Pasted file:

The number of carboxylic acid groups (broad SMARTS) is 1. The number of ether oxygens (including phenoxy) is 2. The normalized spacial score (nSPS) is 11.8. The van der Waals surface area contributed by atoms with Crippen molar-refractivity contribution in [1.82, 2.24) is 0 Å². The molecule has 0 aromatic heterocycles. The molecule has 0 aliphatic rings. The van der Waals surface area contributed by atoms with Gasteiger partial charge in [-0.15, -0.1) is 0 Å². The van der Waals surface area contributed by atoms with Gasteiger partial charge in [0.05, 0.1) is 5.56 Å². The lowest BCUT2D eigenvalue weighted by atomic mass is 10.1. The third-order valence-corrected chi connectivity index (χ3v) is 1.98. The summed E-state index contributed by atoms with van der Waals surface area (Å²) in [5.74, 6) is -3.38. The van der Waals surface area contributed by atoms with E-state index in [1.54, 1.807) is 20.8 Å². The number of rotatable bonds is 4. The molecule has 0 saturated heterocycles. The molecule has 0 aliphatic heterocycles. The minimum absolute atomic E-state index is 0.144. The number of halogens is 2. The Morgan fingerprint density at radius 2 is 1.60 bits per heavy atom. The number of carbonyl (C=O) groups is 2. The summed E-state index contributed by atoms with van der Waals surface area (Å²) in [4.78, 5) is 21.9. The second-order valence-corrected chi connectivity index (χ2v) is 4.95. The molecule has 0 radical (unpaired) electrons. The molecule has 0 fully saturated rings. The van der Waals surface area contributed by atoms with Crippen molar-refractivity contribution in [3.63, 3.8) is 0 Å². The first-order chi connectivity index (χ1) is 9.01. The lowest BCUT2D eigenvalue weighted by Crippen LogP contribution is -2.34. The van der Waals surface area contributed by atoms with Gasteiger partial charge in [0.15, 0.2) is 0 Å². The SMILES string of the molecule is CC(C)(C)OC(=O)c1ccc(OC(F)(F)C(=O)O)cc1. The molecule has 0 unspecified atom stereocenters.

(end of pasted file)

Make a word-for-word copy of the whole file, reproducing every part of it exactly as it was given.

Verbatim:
The number of carboxylic acid groups (broad SMARTS) is 1. The number of ether oxygens (including phenoxy) is 2. The normalized spacial score (nSPS) is 11.8. The van der Waals surface area contributed by atoms with Crippen molar-refractivity contribution in [1.82, 2.24) is 0 Å². The molecule has 0 aromatic heterocycles. The molecule has 0 aliphatic rings. The van der Waals surface area contributed by atoms with Gasteiger partial charge in [-0.15, -0.1) is 0 Å². The van der Waals surface area contributed by atoms with Gasteiger partial charge in [0.05, 0.1) is 5.56 Å². The lowest BCUT2D eigenvalue weighted by atomic mass is 10.1. The third-order valence-corrected chi connectivity index (χ3v) is 1.98. The summed E-state index contributed by atoms with van der Waals surface area (Å²) in [5.74, 6) is -3.38. The van der Waals surface area contributed by atoms with E-state index in [1.54, 1.807) is 20.8 Å². The number of rotatable bonds is 4. The molecule has 0 saturated heterocycles. The molecule has 0 aliphatic heterocycles. The minimum absolute atomic E-state index is 0.144. The number of halogens is 2. The Morgan fingerprint density at radius 2 is 1.60 bits per heavy atom. The number of carbonyl (C=O) groups is 2. The summed E-state index contributed by atoms with van der Waals surface area (Å²) in [4.78, 5) is 21.9. The second-order valence-corrected chi connectivity index (χ2v) is 4.95. The molecule has 0 radical (unpaired) electrons. The molecule has 0 fully saturated rings. The van der Waals surface area contributed by atoms with Crippen molar-refractivity contribution in [3.63, 3.8) is 0 Å². The first-order chi connectivity index (χ1) is 9.01. The lowest BCUT2D eigenvalue weighted by Crippen LogP contribution is -2.34. The van der Waals surface area contributed by atoms with Gasteiger partial charge in [0.15, 0.2) is 0 Å². The SMILES string of the molecule is CC(C)(C)OC(=O)c1ccc(OC(F)(F)C(=O)O)cc1. The molecule has 0 unspecified atom stereocenters.